Aims: The purpose of this study was to evaluate the predictive value of inflammatory risk as defined by the Glasgow Prognostic Score (GPS) for cardiovascular death in patients with diabetes.

Methods: This study included 4956 patients (≥18 years old) with diabetes in the National Health and Nutrition Survey from 1999 to 2010. The mortality rate was determined by the correlation with the national death index on December 31, 2019. The GPS was composed of the serum C-reactive protein and the albumin. The primary outcome was cardiovascular death and the secondary outcome was all-cause death. The Cox proportional risk model adjusted for demographic factors and traditional cardiovascular risk factors was used to analyze the cumulative risk of outcomes.

Results: Among 4956 diabetes patients with a median follow-up of 10.9 years, 601 cardiovascular deaths and 2187 all-cause deaths were recorded. After adequate model adjustment, compared with the low GPS group, the high GPS group (HR, 1.257 (1.007–1.570), P = 0.043) had a higher cardiovascular mortality. Compared with the low GPS group, the all-cause mortality of the high GPS group (HR, 1.394 (1.245–1.560), P < 0.001) was higher. The results of subgroup analyses were similar with that of the overall cohort.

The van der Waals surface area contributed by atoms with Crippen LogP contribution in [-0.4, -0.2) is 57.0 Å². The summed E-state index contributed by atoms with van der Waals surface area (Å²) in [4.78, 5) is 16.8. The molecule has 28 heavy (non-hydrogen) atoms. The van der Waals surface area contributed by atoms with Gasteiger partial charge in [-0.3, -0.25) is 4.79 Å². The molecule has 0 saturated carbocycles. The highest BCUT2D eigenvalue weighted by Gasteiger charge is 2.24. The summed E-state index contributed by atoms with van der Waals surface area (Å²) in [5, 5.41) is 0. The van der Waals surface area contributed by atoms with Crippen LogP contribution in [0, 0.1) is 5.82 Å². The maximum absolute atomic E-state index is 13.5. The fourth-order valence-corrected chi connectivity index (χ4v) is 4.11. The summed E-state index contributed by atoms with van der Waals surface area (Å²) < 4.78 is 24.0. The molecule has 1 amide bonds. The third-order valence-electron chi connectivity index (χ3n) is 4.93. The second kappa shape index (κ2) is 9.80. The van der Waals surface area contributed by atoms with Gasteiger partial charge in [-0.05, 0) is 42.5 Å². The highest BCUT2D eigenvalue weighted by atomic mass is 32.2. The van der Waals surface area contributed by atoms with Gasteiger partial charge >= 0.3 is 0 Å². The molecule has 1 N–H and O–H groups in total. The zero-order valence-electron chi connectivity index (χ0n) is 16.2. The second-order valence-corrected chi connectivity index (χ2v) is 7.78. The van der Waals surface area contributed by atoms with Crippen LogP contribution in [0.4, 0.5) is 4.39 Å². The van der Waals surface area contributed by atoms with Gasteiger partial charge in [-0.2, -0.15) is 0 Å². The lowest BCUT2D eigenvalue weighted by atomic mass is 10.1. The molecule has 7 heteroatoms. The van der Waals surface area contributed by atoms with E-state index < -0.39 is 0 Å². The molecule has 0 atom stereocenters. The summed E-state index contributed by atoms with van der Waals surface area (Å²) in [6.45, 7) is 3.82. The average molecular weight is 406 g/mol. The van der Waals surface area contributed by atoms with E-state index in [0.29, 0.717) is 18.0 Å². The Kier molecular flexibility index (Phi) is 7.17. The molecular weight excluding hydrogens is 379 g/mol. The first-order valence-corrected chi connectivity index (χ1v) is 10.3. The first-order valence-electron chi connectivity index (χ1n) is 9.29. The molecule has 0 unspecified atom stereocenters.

Conclusions: The inflammatory risk as defined by the GPS was closely related to the increased risk of cardiovascular and all-cause death in patients with diabetes. It may be a convenient and efficient clinical practical risk assessment tool for patients with diabetes.